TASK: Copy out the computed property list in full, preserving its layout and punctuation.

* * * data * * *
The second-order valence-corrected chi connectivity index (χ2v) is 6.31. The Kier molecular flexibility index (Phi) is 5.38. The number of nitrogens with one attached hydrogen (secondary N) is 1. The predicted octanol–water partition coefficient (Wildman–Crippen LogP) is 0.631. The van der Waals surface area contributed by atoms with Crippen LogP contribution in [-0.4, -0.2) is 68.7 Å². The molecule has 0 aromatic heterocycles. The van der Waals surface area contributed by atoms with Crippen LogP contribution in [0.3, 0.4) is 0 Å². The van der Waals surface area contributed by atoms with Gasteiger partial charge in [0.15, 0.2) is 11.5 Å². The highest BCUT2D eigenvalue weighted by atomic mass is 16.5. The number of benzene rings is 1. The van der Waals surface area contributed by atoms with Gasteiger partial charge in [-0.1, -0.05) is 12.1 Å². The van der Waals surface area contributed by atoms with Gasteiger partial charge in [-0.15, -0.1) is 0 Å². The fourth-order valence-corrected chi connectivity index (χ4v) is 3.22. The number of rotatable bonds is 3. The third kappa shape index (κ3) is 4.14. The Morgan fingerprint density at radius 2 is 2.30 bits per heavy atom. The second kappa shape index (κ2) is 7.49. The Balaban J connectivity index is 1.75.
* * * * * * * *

The second-order valence-corrected chi connectivity index (χ2v) is 6.31. The Kier molecular flexibility index (Phi) is 5.38. The number of nitrogens with one attached hydrogen (secondary N) is 1. The predicted octanol–water partition coefficient (Wildman–Crippen LogP) is 0.631. The van der Waals surface area contributed by atoms with Crippen LogP contribution in [-0.4, -0.2) is 68.7 Å². The molecule has 0 aromatic heterocycles. The van der Waals surface area contributed by atoms with Crippen LogP contribution in [0.3, 0.4) is 0 Å². The van der Waals surface area contributed by atoms with Gasteiger partial charge in [0.15, 0.2) is 11.5 Å². The highest BCUT2D eigenvalue weighted by atomic mass is 16.5. The number of benzene rings is 1. The van der Waals surface area contributed by atoms with Gasteiger partial charge in [-0.1, -0.05) is 12.1 Å². The van der Waals surface area contributed by atoms with Gasteiger partial charge in [-0.15, -0.1) is 0 Å². The fourth-order valence-corrected chi connectivity index (χ4v) is 3.22. The number of rotatable bonds is 3. The third kappa shape index (κ3) is 4.14. The Morgan fingerprint density at radius 2 is 2.30 bits per heavy atom. The second kappa shape index (κ2) is 7.49. The Balaban J connectivity index is 1.75.